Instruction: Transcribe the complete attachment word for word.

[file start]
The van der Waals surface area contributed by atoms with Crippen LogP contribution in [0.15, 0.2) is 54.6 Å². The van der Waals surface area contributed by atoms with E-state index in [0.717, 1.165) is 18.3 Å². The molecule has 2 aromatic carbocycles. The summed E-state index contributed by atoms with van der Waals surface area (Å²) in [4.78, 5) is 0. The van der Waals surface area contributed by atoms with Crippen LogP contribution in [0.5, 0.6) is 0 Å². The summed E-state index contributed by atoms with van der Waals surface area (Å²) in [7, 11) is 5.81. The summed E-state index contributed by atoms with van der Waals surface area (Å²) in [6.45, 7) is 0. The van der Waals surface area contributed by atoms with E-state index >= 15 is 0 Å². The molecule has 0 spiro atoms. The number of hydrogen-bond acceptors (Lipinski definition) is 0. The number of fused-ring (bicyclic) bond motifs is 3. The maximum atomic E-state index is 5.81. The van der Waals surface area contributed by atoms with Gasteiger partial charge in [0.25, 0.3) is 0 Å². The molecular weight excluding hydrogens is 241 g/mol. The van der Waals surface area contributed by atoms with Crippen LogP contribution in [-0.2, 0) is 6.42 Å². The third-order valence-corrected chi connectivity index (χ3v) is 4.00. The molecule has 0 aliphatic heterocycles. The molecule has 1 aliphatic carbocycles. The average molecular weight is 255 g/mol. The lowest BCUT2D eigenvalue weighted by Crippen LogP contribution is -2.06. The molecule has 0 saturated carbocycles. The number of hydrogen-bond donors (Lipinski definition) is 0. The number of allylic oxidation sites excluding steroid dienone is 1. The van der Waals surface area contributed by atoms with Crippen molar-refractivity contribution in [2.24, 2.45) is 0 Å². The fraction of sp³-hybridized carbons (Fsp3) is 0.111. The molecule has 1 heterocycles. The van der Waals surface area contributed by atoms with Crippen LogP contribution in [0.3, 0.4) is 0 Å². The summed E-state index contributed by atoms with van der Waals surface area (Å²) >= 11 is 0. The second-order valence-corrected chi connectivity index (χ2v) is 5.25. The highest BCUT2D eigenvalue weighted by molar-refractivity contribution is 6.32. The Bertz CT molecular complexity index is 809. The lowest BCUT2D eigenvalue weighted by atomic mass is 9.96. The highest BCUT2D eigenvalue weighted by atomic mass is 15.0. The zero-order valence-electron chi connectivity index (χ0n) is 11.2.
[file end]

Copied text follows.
The van der Waals surface area contributed by atoms with Crippen LogP contribution in [0.15, 0.2) is 54.6 Å². The van der Waals surface area contributed by atoms with E-state index in [0.717, 1.165) is 18.3 Å². The molecule has 2 aromatic carbocycles. The summed E-state index contributed by atoms with van der Waals surface area (Å²) in [4.78, 5) is 0. The van der Waals surface area contributed by atoms with Crippen LogP contribution in [0.5, 0.6) is 0 Å². The summed E-state index contributed by atoms with van der Waals surface area (Å²) in [7, 11) is 5.81. The summed E-state index contributed by atoms with van der Waals surface area (Å²) in [6.45, 7) is 0. The van der Waals surface area contributed by atoms with E-state index >= 15 is 0 Å². The molecule has 0 spiro atoms. The number of hydrogen-bond acceptors (Lipinski definition) is 0. The number of fused-ring (bicyclic) bond motifs is 3. The maximum atomic E-state index is 5.81. The van der Waals surface area contributed by atoms with Gasteiger partial charge in [0.25, 0.3) is 0 Å². The molecular weight excluding hydrogens is 241 g/mol. The van der Waals surface area contributed by atoms with Crippen LogP contribution in [-0.2, 0) is 6.42 Å². The third-order valence-corrected chi connectivity index (χ3v) is 4.00. The molecule has 0 aliphatic heterocycles. The molecule has 1 aliphatic carbocycles. The average molecular weight is 255 g/mol. The lowest BCUT2D eigenvalue weighted by Crippen LogP contribution is -2.06. The molecule has 0 saturated carbocycles. The number of hydrogen-bond donors (Lipinski definition) is 0. The number of allylic oxidation sites excluding steroid dienone is 1. The van der Waals surface area contributed by atoms with Crippen molar-refractivity contribution in [2.24, 2.45) is 0 Å². The fraction of sp³-hybridized carbons (Fsp3) is 0.111. The molecule has 1 heterocycles. The van der Waals surface area contributed by atoms with Crippen LogP contribution in [0.3, 0.4) is 0 Å². The summed E-state index contributed by atoms with van der Waals surface area (Å²) >= 11 is 0. The second-order valence-corrected chi connectivity index (χ2v) is 5.25. The highest BCUT2D eigenvalue weighted by molar-refractivity contribution is 6.32. The Bertz CT molecular complexity index is 809. The lowest BCUT2D eigenvalue weighted by atomic mass is 9.96. The highest BCUT2D eigenvalue weighted by atomic mass is 15.0. The zero-order valence-electron chi connectivity index (χ0n) is 11.2.